E-Alert Case Updates
Fourth Circuit Declines to Exercise Jurisdiction over Board of Immigration Appeals Order
Li v. Holder, Attorney General
In this recently issued opinion, the United States Court of Appeals for the Fourth Circuit held that it did have jurisdiction to consider Qingyun Liís request for review of an Order of the Board of Immigration Appeals, but declined to exercise jurisdiction for prudential reasons.
The petitioner, Qingyun Li, is a native and citizen of the Republic of China who entered the United States illegally in August 1998. In 2007, the Department of Homeland Security issued her a Notice to Appear charging her as an alien present in the United States without being admitted or paroled. In 2009, an Immigration Judge found Ms. Li to be removable as charged, but granted her the privilege of voluntary departure with an alternate order of removal to China.
The Board of Immigration Appeals upheld the decision of the Immigration Judge that Ms. Li was not entitled to stay in the U.S. and dismissed her appeal. However, the Board found that Ms. Li was not properly advised with the required information regarding her decision to accept voluntary departure, and therefore the matter was remanded back to the Immigration Judge. Ms. Li sought review of the Boardís dismissal of her appeal by the Fourth Circuit.
The Government argued that the Court was without appellate jurisdiction to hear Ms. Liís appeal, contending that the Boardís remand was not a final order and immediately appealable. The Fourth Circuit noted that its prior holdings in Saldarriaga v. Gonzales, 402 F.3d 461 (4th Cir. 2005), and Perez-Vargas v. Gonzales, 478 F.3d 191 (4th Cir. 2007) establish that a Board of Immigration Appeals decision denying relief from removal, but remanding the case to an Immigration Judge to determine an alienís eligibility for voluntary departure is in fact a final and appealable order.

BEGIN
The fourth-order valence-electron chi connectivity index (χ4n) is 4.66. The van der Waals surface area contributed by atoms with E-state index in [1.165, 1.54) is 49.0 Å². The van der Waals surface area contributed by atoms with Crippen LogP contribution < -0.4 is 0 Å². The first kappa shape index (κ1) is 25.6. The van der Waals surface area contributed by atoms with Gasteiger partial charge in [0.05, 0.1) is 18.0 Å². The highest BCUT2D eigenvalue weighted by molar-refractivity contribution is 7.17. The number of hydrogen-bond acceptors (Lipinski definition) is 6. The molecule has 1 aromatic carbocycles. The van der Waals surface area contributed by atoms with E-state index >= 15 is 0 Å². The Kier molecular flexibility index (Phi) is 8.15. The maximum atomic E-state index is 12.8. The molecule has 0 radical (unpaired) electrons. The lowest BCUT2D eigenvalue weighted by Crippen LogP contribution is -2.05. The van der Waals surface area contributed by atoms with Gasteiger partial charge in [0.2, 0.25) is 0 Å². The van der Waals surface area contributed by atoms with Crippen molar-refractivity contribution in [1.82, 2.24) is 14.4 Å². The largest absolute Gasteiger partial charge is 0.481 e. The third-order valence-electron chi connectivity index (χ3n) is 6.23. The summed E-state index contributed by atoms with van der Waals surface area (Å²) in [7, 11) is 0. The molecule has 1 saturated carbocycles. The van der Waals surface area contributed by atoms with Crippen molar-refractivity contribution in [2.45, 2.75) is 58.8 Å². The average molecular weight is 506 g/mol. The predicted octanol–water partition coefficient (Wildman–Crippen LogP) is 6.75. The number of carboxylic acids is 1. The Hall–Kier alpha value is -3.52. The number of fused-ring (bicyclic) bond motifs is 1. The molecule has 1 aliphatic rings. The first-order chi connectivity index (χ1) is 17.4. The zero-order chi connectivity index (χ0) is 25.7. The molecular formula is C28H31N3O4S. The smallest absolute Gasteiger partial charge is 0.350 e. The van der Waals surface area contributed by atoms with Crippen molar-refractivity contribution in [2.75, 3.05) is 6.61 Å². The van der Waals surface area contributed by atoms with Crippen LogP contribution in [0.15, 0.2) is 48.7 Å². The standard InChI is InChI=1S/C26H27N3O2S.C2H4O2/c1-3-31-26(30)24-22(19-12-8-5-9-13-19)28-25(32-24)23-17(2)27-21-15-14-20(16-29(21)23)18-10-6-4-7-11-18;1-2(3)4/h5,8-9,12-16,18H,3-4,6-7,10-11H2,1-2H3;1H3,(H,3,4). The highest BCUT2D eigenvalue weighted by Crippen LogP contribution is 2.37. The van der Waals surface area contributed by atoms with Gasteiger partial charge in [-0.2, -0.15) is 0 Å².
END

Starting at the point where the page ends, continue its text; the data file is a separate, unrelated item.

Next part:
However, the Fourth Circuit then set out the basis on which it determined that it would be more prudent and in keeping with Federal Regulations and Supreme Court precedent to refrain from considering Ms. Liís Petition. The Court referred back to the Supreme Courtís ruling in Dada v. Mukasey, 554 U.S. 1 (2008), in which it stated that a voluntary departure agreement between an alien and the government is akin to a civil settlement agreement. Id. at 19. In accepting the voluntary departure agreement the alien is agreeing to leave the country voluntarily but receives certain benefits including the possibility of readmission.
The Court in Duda held that an alien can withdrawn from such a voluntary agreement and request that his or her case be re-opened and pursue appellate review, etc. In turn, if the alien makes the decision to pursue judicial review, the voluntary departure is taken off the table; the alien will have no possibility for readmission, and is essentially subject to the alternate order of removal if the appeal is unsuccessful.
As such, the Court determined that if it asserted jurisdiction and considered the merits of Ms. Liís case prior to the matter being remanded with regard to the voluntary departure, she would essentially be entitled to pursuing judicial review with a fallback position of accepting voluntary departure. This would not require Ms. Li to make the decision to pursue legal recourse or accept the Governmentís offer of a voluntary departure agreement, and therefore was not in line with the Supreme Courtís holding in Duda, or the applicable Federal Regulation regarding the same, 8 C.F.R. ß 1240.26(i).
In so holding the Fourth Circuit agreed with the positions previously taken on this issue by the First Circuit, Hakim v. Holder, 611 F.3d 73, 79 (1st Cir. 2010); and Sixth Circuit, Giraldo v. Holder, 654 F.3d 609, 610, 616 (6th Cir. 2011). Therefore the Fourth Circuit declined to assert its jurisdiction, but did so without prejudice to Ms. Liís right to seek judicial review in the future.
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